Bitcoin has been hit with another catastrophic hack. Hackers made away with $31 million worth of Bitcoin from Korea-based exchange Bithumb – one of the largest in the world. All current funds on the exchange have been transferred to cold (offline) storage for safe keeping while the exchange rebuilds its security measures and compensates traders.
This hack, which occurred sometime in the last few days, comes only just over a week after Bitcoin dropped to seven month lows due to another $28 million dollar Bitcoin heist. South Korea’s Coinrail exchange was the target of the last attack, and shortly after the value of Bitcoin plummeted downward into the mid-$6,000 range. Quite a distance from the $20,000 value it held only six months ago.
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Bithumb have confirmed that all lost crypto will be compensated by its own reserve funds, however, the wallet system currently in place will be revamped to offer greater security going forward. But, the attack has yet again spurned questions of security and regulation amongst these giant exchanges.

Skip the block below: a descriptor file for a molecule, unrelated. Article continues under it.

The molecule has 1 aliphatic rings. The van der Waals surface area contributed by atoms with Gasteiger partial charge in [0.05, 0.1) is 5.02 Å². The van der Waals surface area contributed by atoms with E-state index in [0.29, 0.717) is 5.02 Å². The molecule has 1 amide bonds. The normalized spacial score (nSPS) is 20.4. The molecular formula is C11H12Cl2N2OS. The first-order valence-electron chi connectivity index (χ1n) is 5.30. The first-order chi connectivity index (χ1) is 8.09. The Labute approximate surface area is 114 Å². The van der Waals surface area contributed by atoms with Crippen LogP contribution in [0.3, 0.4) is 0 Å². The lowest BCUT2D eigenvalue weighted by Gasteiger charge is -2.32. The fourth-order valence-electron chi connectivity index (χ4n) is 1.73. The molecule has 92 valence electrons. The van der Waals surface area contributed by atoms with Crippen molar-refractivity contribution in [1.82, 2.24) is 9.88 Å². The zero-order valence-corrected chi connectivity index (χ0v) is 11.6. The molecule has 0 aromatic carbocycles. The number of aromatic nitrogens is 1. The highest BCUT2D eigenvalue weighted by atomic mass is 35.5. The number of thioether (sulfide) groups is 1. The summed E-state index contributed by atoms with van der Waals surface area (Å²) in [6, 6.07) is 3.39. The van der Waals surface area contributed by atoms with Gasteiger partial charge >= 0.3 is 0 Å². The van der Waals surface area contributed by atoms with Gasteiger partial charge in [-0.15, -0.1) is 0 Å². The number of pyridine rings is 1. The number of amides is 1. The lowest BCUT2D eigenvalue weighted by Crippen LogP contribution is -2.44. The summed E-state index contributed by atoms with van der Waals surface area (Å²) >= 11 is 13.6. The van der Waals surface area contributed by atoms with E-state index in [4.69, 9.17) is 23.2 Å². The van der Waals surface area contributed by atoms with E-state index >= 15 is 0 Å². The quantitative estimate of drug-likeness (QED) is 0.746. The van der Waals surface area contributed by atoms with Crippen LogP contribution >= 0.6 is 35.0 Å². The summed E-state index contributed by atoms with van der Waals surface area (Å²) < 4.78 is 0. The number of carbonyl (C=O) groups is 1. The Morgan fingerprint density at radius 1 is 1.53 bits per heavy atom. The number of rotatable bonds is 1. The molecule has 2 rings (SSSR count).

The value of Bitcoin is still rather low compared to previous highs for the year. A single Bitcoin is currently valued at roughly $6,700, having rebounded slightly since the Coinrail Bitcoin heist lows. However, the effect of the Bithumb hackhas seemingly sent Bitcoin’s value into a downward slide to just $6,562 in the last 24 hours. This slide hasn’t lasted, however, and Bitcoin seems to have momentarily stabilised.
These massive crypto-hacks don’t just damage the value of Bitcoin – and other cryptocurrencies whose value depends on Bitcoin’s stability – but also threaten the future of Bitcoin as an entirely decentralised currency. During crypto’s swift rise into the public eye there’s been various calls for regulation and investigation into the market, and multi-million dollar exchange heists certainly don’t help foster legitimacy for cryptos across the global financial community as a whole.
Would you trust cryptocurrencies right now?